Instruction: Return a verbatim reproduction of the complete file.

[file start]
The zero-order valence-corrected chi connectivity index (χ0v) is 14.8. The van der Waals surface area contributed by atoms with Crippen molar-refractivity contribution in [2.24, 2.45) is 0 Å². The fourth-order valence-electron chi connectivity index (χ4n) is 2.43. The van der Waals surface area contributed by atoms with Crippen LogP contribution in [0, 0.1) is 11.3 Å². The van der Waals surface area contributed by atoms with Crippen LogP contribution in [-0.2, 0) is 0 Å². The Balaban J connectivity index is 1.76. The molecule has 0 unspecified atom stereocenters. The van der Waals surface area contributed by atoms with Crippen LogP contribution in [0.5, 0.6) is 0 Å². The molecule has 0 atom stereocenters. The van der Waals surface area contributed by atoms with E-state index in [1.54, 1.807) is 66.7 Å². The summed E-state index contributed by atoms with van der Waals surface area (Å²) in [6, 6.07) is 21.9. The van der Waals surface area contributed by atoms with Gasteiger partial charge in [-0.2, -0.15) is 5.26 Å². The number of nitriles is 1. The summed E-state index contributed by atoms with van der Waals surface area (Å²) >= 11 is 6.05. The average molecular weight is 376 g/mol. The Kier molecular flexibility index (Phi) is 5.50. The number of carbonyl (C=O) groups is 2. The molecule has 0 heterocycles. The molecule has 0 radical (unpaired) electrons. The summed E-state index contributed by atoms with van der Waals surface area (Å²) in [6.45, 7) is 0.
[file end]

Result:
The zero-order valence-corrected chi connectivity index (χ0v) is 14.8. The van der Waals surface area contributed by atoms with Crippen molar-refractivity contribution in [2.24, 2.45) is 0 Å². The fourth-order valence-electron chi connectivity index (χ4n) is 2.43. The van der Waals surface area contributed by atoms with Crippen LogP contribution in [0, 0.1) is 11.3 Å². The van der Waals surface area contributed by atoms with Crippen LogP contribution in [-0.2, 0) is 0 Å². The Balaban J connectivity index is 1.76. The molecule has 0 unspecified atom stereocenters. The van der Waals surface area contributed by atoms with Crippen LogP contribution in [0.5, 0.6) is 0 Å². The molecule has 0 atom stereocenters. The van der Waals surface area contributed by atoms with E-state index in [1.54, 1.807) is 66.7 Å². The summed E-state index contributed by atoms with van der Waals surface area (Å²) in [6, 6.07) is 21.9. The van der Waals surface area contributed by atoms with Gasteiger partial charge in [-0.2, -0.15) is 5.26 Å². The number of nitriles is 1. The summed E-state index contributed by atoms with van der Waals surface area (Å²) >= 11 is 6.05. The average molecular weight is 376 g/mol. The Kier molecular flexibility index (Phi) is 5.50. The number of carbonyl (C=O) groups is 2. The molecule has 0 heterocycles. The molecule has 0 radical (unpaired) electrons. The summed E-state index contributed by atoms with van der Waals surface area (Å²) in [6.45, 7) is 0.